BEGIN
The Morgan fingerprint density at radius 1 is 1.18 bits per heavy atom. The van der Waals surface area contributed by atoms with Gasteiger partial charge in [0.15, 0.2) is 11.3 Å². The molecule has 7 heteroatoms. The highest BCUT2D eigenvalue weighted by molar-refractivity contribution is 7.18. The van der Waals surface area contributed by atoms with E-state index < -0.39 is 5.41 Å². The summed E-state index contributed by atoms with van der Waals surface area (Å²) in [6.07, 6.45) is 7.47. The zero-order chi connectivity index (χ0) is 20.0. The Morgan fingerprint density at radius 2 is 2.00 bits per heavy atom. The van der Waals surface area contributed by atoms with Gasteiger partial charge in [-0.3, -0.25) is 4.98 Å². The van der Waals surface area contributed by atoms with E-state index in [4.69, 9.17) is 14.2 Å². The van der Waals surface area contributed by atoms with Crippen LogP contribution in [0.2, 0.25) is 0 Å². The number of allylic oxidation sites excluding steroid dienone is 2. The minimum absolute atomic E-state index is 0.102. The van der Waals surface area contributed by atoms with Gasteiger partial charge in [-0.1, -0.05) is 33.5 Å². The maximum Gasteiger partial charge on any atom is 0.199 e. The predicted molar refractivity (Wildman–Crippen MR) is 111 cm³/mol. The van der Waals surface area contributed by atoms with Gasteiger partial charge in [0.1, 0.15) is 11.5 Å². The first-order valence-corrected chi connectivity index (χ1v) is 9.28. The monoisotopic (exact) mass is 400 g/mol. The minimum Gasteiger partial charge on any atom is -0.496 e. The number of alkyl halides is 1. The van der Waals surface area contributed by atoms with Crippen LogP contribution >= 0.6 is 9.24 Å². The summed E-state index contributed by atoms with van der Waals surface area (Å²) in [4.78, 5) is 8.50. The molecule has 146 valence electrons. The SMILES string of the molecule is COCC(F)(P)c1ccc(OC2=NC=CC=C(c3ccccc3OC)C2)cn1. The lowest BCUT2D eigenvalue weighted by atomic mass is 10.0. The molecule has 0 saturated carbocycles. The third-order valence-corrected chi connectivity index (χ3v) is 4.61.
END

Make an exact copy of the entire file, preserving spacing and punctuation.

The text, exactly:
The Morgan fingerprint density at radius 1 is 1.18 bits per heavy atom. The van der Waals surface area contributed by atoms with Gasteiger partial charge in [0.15, 0.2) is 11.3 Å². The molecule has 7 heteroatoms. The highest BCUT2D eigenvalue weighted by molar-refractivity contribution is 7.18. The van der Waals surface area contributed by atoms with E-state index < -0.39 is 5.41 Å². The summed E-state index contributed by atoms with van der Waals surface area (Å²) in [6.07, 6.45) is 7.47. The zero-order chi connectivity index (χ0) is 20.0. The Morgan fingerprint density at radius 2 is 2.00 bits per heavy atom. The van der Waals surface area contributed by atoms with Gasteiger partial charge in [-0.3, -0.25) is 4.98 Å². The van der Waals surface area contributed by atoms with E-state index in [4.69, 9.17) is 14.2 Å². The van der Waals surface area contributed by atoms with Crippen LogP contribution in [0.2, 0.25) is 0 Å². The number of allylic oxidation sites excluding steroid dienone is 2. The minimum absolute atomic E-state index is 0.102. The van der Waals surface area contributed by atoms with Gasteiger partial charge in [-0.1, -0.05) is 33.5 Å². The maximum Gasteiger partial charge on any atom is 0.199 e. The predicted molar refractivity (Wildman–Crippen MR) is 111 cm³/mol. The van der Waals surface area contributed by atoms with Gasteiger partial charge in [0.1, 0.15) is 11.5 Å². The first-order valence-corrected chi connectivity index (χ1v) is 9.28. The monoisotopic (exact) mass is 400 g/mol. The minimum Gasteiger partial charge on any atom is -0.496 e. The number of alkyl halides is 1. The van der Waals surface area contributed by atoms with Crippen LogP contribution >= 0.6 is 9.24 Å². The summed E-state index contributed by atoms with van der Waals surface area (Å²) in [4.78, 5) is 8.50. The molecule has 146 valence electrons. The SMILES string of the molecule is COCC(F)(P)c1ccc(OC2=NC=CC=C(c3ccccc3OC)C2)cn1. The lowest BCUT2D eigenvalue weighted by atomic mass is 10.0. The molecule has 0 saturated carbocycles. The third-order valence-corrected chi connectivity index (χ3v) is 4.61.